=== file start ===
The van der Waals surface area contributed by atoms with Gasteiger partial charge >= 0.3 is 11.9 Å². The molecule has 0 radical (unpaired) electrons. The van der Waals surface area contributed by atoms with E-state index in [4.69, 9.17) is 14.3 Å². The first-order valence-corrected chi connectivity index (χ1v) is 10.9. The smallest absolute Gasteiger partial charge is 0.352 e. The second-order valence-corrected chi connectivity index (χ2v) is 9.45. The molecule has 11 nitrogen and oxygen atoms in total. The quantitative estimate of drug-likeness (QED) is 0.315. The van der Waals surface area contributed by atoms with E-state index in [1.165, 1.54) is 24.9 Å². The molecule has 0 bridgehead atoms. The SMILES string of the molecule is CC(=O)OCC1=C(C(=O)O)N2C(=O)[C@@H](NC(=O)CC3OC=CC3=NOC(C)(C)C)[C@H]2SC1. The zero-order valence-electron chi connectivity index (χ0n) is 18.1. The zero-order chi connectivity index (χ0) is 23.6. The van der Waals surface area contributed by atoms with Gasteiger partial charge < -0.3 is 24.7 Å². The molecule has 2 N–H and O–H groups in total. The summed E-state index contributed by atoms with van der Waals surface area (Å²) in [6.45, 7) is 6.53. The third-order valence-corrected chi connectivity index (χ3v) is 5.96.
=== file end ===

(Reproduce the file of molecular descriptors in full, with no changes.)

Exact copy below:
The van der Waals surface area contributed by atoms with Gasteiger partial charge >= 0.3 is 11.9 Å². The molecule has 0 radical (unpaired) electrons. The van der Waals surface area contributed by atoms with E-state index in [4.69, 9.17) is 14.3 Å². The first-order valence-corrected chi connectivity index (χ1v) is 10.9. The smallest absolute Gasteiger partial charge is 0.352 e. The second-order valence-corrected chi connectivity index (χ2v) is 9.45. The molecule has 11 nitrogen and oxygen atoms in total. The quantitative estimate of drug-likeness (QED) is 0.315. The van der Waals surface area contributed by atoms with E-state index in [1.165, 1.54) is 24.9 Å². The molecule has 0 bridgehead atoms. The SMILES string of the molecule is CC(=O)OCC1=C(C(=O)O)N2C(=O)[C@@H](NC(=O)CC3OC=CC3=NOC(C)(C)C)[C@H]2SC1. The zero-order valence-electron chi connectivity index (χ0n) is 18.1. The zero-order chi connectivity index (χ0) is 23.6. The van der Waals surface area contributed by atoms with Gasteiger partial charge < -0.3 is 24.7 Å². The molecule has 2 N–H and O–H groups in total. The summed E-state index contributed by atoms with van der Waals surface area (Å²) in [6.45, 7) is 6.53. The third-order valence-corrected chi connectivity index (χ3v) is 5.96.